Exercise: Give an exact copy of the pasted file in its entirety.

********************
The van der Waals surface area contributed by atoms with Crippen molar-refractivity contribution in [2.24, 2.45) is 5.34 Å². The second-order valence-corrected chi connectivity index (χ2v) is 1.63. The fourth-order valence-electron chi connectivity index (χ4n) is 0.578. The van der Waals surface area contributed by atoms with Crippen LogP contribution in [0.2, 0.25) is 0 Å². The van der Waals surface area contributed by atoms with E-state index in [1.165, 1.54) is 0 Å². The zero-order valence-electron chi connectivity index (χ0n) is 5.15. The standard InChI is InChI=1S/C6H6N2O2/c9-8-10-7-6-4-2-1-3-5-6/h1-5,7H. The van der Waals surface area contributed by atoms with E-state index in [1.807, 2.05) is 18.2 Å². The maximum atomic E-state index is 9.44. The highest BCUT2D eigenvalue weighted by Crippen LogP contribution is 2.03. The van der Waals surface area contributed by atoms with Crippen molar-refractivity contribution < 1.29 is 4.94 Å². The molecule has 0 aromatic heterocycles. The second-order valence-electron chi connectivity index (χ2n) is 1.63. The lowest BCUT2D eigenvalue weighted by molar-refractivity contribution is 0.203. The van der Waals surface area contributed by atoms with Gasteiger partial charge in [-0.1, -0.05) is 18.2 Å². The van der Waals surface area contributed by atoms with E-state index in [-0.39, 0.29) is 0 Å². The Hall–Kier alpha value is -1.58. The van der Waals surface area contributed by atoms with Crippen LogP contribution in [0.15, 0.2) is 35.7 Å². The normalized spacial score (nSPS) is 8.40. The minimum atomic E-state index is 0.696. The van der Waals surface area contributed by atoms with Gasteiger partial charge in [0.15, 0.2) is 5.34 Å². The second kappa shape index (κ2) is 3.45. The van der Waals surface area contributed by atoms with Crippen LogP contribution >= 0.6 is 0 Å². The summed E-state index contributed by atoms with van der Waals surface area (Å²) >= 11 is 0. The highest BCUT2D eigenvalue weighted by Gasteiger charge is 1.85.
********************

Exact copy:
The van der Waals surface area contributed by atoms with Crippen molar-refractivity contribution in [2.24, 2.45) is 5.34 Å². The second-order valence-corrected chi connectivity index (χ2v) is 1.63. The fourth-order valence-electron chi connectivity index (χ4n) is 0.578. The van der Waals surface area contributed by atoms with Crippen LogP contribution in [0.2, 0.25) is 0 Å². The van der Waals surface area contributed by atoms with E-state index in [1.165, 1.54) is 0 Å². The zero-order valence-electron chi connectivity index (χ0n) is 5.15. The standard InChI is InChI=1S/C6H6N2O2/c9-8-10-7-6-4-2-1-3-5-6/h1-5,7H. The van der Waals surface area contributed by atoms with E-state index in [1.807, 2.05) is 18.2 Å². The maximum atomic E-state index is 9.44. The highest BCUT2D eigenvalue weighted by Crippen LogP contribution is 2.03. The van der Waals surface area contributed by atoms with Crippen molar-refractivity contribution < 1.29 is 4.94 Å². The molecule has 0 aromatic heterocycles. The second-order valence-electron chi connectivity index (χ2n) is 1.63. The lowest BCUT2D eigenvalue weighted by molar-refractivity contribution is 0.203. The van der Waals surface area contributed by atoms with Gasteiger partial charge in [-0.1, -0.05) is 18.2 Å². The van der Waals surface area contributed by atoms with E-state index in [-0.39, 0.29) is 0 Å². The Hall–Kier alpha value is -1.58. The van der Waals surface area contributed by atoms with Crippen LogP contribution in [0.15, 0.2) is 35.7 Å². The normalized spacial score (nSPS) is 8.40. The minimum atomic E-state index is 0.696. The van der Waals surface area contributed by atoms with Gasteiger partial charge in [0.15, 0.2) is 5.34 Å². The second kappa shape index (κ2) is 3.45. The van der Waals surface area contributed by atoms with Crippen LogP contribution >= 0.6 is 0 Å². The summed E-state index contributed by atoms with van der Waals surface area (Å²) >= 11 is 0. The highest BCUT2D eigenvalue weighted by Gasteiger charge is 1.85.